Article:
A mighty wind - Chinook salmon are returning to the Yukon River, and while low numbers mean no commercial fishery again this year, the king counts are becoming more encouraging.

Even with 55 years of Yukon data, it’s a tough run to track because the timing is so unpredictable, said Phil Mundy, Director of NOAA Fisheries Auke Bay lab in Juneau. Mundy has been studying Alaska salmon since the 1970s, but said it was Yukon elders who taught him how to fine tune the run timing.

“They told me ‘the wind blows the fish in the river - everyone knows that, young man.’ And I wondered how that works,” he said, adding that Cook Inlet fishermen told him the same thing about sockeye salmon.

“They said, ‘it’s when the wind blows and you get the biggest tide closest to July 17. Everyone knows that.’ But we couldn’t figure out exactly how the wind was doing what it did. I didn’t think the fish put up their dorsal fin like a sail to blow into the river, but there had to be something because they seemed to be right,” Mundy mused.

“I used to count fish from airplanes, and I’ve seen this at Cook Inlet and at Bristol Bay where you get the river water piling up against the marine water on the river plume. Then you’ll see the salmon weaving in and out along the edge of the front between the fresh water and the salt water. They will pile up if there is no wind to mix that fresh and salt water to make it brackish. They will mass up on that front until some other trigger, which we probably don’t understand, sends them all in.”

In 2006 Mundy saw a scientific article that focused on how salmon make the change from fresh to salt water and vice versa.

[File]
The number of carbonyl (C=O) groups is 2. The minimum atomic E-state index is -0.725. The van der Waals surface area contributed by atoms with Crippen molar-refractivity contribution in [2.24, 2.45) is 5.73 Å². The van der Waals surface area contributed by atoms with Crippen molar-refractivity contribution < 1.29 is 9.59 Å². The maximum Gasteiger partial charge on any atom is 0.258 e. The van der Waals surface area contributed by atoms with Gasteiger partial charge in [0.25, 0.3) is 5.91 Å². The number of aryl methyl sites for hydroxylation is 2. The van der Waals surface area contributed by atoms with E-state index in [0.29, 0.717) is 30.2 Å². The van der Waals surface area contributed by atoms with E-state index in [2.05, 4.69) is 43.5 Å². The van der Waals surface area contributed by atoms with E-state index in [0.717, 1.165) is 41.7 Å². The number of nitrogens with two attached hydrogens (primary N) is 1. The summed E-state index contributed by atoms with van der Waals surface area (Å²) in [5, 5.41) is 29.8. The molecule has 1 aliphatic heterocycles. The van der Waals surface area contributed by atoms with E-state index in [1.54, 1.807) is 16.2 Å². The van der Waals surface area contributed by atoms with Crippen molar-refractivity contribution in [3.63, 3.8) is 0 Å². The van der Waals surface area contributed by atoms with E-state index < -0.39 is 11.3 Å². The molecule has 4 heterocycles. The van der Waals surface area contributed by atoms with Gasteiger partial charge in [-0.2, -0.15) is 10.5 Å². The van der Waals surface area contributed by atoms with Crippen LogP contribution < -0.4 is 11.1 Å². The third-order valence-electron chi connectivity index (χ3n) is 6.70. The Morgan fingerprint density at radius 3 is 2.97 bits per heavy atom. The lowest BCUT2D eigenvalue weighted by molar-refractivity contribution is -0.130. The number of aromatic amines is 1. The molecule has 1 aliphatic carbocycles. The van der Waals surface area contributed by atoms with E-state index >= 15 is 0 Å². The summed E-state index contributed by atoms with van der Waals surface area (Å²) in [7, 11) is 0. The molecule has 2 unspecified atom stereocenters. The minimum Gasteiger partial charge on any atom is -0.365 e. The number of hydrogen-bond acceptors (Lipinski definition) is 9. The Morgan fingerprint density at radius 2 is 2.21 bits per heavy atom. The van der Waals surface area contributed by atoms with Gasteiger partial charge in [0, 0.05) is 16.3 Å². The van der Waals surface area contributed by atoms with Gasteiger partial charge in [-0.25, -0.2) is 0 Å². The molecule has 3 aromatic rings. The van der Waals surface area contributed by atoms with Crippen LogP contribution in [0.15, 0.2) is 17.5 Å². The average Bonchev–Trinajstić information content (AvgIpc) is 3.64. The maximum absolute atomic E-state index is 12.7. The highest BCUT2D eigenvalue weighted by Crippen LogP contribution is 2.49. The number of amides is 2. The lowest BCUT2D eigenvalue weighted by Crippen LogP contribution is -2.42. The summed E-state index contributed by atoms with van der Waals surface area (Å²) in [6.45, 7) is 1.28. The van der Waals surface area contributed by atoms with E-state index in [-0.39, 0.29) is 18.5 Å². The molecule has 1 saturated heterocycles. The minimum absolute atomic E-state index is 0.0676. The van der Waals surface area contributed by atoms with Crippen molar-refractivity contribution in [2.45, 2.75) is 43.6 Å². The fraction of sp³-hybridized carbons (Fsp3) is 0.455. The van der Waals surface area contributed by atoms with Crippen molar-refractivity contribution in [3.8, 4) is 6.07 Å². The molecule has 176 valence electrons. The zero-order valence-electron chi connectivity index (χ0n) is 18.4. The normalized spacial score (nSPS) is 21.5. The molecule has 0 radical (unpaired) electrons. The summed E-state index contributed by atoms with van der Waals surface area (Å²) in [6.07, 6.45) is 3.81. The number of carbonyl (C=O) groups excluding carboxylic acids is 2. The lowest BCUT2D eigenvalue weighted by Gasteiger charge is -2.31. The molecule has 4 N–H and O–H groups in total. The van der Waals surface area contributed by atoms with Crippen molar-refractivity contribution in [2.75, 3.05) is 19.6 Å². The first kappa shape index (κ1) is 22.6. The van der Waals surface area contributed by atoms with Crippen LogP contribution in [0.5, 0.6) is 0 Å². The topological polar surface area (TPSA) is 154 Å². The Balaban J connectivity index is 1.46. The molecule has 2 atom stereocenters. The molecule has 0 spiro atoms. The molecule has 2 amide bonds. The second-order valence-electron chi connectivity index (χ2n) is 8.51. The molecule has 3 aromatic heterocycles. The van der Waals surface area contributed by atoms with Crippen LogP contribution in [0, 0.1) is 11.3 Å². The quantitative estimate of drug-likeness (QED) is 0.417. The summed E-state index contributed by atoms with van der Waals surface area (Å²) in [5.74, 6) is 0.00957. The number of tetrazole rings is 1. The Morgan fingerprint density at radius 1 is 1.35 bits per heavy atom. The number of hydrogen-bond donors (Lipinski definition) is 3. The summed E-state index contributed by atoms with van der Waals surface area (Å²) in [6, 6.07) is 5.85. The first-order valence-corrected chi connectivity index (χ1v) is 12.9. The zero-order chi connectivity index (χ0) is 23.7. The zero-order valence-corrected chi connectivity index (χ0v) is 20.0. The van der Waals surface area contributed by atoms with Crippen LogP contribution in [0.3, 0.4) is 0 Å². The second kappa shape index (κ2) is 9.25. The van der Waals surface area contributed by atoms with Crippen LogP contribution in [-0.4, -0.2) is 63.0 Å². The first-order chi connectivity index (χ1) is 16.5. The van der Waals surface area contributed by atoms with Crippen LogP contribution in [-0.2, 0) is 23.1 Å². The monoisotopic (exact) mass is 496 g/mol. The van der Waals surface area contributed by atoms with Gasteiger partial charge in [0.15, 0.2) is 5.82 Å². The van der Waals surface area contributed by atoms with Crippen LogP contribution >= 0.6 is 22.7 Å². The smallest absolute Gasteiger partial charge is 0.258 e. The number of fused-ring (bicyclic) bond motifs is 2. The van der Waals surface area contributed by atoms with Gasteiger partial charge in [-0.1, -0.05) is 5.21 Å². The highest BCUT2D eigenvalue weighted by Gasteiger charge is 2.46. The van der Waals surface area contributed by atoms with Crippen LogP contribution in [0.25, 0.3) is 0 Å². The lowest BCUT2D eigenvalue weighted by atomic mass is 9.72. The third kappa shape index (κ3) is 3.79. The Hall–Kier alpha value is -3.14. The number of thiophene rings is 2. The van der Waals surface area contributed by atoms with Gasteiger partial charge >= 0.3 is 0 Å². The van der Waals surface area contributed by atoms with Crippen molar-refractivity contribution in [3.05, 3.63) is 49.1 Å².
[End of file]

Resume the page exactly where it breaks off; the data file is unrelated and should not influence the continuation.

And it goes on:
“There’s this thing called a calcium ion switch, and it is triggered by alternating exposure to different salinities,” he explained. “Young salmon can’t swim straight into salt water because it will kill them, and it’s the same for adults in the ocean returning to their fresh water home streams. They have to have alternating exposure to different salinities.”

At the Yukon, Mundy said the wind mixing the water even trumps early ice melts as the best indicator of the salmon arrivals. He added that today satellites from the Alaska Ocean Observing System make the salmon run predictions easier and more reliable.

Saint Salmon - As Alaska’s salmon season gets fully underway, it is fitting to acknowledge the patron saint of salmon – Saint Kentigern of Scotland.

Born in 518, Kentigern was the illegitimate son of a king’s daughter. He trained as a priest at a monastery, where his pending sainthood evolved around a dangerous love-triangle.

Legend has it that King Riderch of Strathclyde suspected his wife, Queen Languoreth, of having an affair, because she had given one of her favorite rings to a court favorite.

When the alleged paramour was sleeping, the king took the ring and threw it far out into the River Clyde. Then he angrily demanded that his wife show him the missing ring and threatened her with death if she could not produce it. In her misery, the queen beseeched the priest Kentigern to help her.

Kentigern took a fishing rod to the spot where the ring had been flung into the river. He quickly caught a salmon and cut it open. Amazingly, the ring was found in the salmon’s belly. The queen was able to deliver the ring to her doubting husband and peace was restored.

From the time of his death in 603, Kentigern was regarded as Scotland’s patron saint and the cathedral at Glasgow was built in his honor. To this day, Kentigern’s figure and symbols, including a salmon, make up Glasgow’s coat of arms.

So who knows - perhaps a quick prayer to the patron saint of salmon will lead more fish to your nets.